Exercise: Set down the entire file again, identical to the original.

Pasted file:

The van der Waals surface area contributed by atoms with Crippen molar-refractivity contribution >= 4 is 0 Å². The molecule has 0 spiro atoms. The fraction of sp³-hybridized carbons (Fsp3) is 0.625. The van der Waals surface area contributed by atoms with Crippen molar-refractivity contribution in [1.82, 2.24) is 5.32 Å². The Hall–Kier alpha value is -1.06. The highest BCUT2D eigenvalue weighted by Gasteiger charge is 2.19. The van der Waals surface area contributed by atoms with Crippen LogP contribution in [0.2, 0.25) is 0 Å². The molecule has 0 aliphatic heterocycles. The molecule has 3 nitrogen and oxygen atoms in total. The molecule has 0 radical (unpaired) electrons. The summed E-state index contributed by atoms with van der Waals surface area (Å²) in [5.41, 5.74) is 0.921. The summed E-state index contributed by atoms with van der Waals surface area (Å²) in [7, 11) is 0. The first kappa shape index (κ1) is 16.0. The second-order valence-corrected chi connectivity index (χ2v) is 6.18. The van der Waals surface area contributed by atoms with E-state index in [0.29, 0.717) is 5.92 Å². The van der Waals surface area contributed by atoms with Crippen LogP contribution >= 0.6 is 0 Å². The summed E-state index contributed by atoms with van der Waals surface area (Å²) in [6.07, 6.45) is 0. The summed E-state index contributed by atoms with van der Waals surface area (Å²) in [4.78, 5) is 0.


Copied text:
The van der Waals surface area contributed by atoms with Crippen molar-refractivity contribution >= 4 is 0 Å². The molecule has 0 spiro atoms. The fraction of sp³-hybridized carbons (Fsp3) is 0.625. The van der Waals surface area contributed by atoms with Crippen molar-refractivity contribution in [1.82, 2.24) is 5.32 Å². The Hall–Kier alpha value is -1.06. The highest BCUT2D eigenvalue weighted by Gasteiger charge is 2.19. The van der Waals surface area contributed by atoms with Crippen LogP contribution in [0.2, 0.25) is 0 Å². The molecule has 0 aliphatic heterocycles. The molecule has 3 nitrogen and oxygen atoms in total. The molecule has 0 radical (unpaired) electrons. The summed E-state index contributed by atoms with van der Waals surface area (Å²) in [5.41, 5.74) is 0.921. The summed E-state index contributed by atoms with van der Waals surface area (Å²) in [7, 11) is 0. The first kappa shape index (κ1) is 16.0. The second-order valence-corrected chi connectivity index (χ2v) is 6.18. The van der Waals surface area contributed by atoms with E-state index in [0.29, 0.717) is 5.92 Å². The van der Waals surface area contributed by atoms with Crippen LogP contribution >= 0.6 is 0 Å². The summed E-state index contributed by atoms with van der Waals surface area (Å²) in [6.07, 6.45) is 0. The summed E-state index contributed by atoms with van der Waals surface area (Å²) in [4.78, 5) is 0.